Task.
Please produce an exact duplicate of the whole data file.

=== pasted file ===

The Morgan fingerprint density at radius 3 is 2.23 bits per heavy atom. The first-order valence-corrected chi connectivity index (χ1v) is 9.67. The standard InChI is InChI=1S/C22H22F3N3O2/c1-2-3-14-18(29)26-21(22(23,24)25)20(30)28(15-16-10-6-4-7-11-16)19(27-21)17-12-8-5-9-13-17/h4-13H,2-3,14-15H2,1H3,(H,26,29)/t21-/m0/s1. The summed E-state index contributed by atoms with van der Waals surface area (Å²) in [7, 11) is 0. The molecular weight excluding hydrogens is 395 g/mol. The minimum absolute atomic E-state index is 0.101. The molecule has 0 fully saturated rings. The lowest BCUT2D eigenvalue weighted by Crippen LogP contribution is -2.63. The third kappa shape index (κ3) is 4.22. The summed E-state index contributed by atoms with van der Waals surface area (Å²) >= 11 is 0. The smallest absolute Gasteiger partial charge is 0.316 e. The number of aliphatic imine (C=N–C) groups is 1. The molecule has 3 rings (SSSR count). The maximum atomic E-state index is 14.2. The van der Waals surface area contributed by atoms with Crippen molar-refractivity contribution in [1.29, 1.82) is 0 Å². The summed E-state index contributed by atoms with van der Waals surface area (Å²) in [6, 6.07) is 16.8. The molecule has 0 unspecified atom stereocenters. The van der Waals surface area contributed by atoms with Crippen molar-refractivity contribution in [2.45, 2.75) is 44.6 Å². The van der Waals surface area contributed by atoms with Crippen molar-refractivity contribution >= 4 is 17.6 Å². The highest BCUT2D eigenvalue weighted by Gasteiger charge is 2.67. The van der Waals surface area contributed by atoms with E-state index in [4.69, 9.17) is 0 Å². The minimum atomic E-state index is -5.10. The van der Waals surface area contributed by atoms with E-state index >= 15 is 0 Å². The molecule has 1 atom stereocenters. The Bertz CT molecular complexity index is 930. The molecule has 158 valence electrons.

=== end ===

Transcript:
The Morgan fingerprint density at radius 3 is 2.23 bits per heavy atom. The first-order valence-corrected chi connectivity index (χ1v) is 9.67. The standard InChI is InChI=1S/C22H22F3N3O2/c1-2-3-14-18(29)26-21(22(23,24)25)20(30)28(15-16-10-6-4-7-11-16)19(27-21)17-12-8-5-9-13-17/h4-13H,2-3,14-15H2,1H3,(H,26,29)/t21-/m0/s1. The summed E-state index contributed by atoms with van der Waals surface area (Å²) in [7, 11) is 0. The molecular weight excluding hydrogens is 395 g/mol. The minimum absolute atomic E-state index is 0.101. The molecule has 0 fully saturated rings. The lowest BCUT2D eigenvalue weighted by Crippen LogP contribution is -2.63. The third kappa shape index (κ3) is 4.22. The summed E-state index contributed by atoms with van der Waals surface area (Å²) >= 11 is 0. The smallest absolute Gasteiger partial charge is 0.316 e. The number of aliphatic imine (C=N–C) groups is 1. The molecule has 3 rings (SSSR count). The maximum atomic E-state index is 14.2. The van der Waals surface area contributed by atoms with Crippen molar-refractivity contribution in [1.29, 1.82) is 0 Å². The summed E-state index contributed by atoms with van der Waals surface area (Å²) in [6, 6.07) is 16.8. The molecule has 0 unspecified atom stereocenters. The van der Waals surface area contributed by atoms with Crippen molar-refractivity contribution in [2.45, 2.75) is 44.6 Å². The van der Waals surface area contributed by atoms with Crippen molar-refractivity contribution >= 4 is 17.6 Å². The highest BCUT2D eigenvalue weighted by Gasteiger charge is 2.67. The van der Waals surface area contributed by atoms with E-state index in [4.69, 9.17) is 0 Å². The minimum atomic E-state index is -5.10. The van der Waals surface area contributed by atoms with E-state index >= 15 is 0 Å². The molecule has 1 atom stereocenters. The Bertz CT molecular complexity index is 930. The molecule has 158 valence electrons.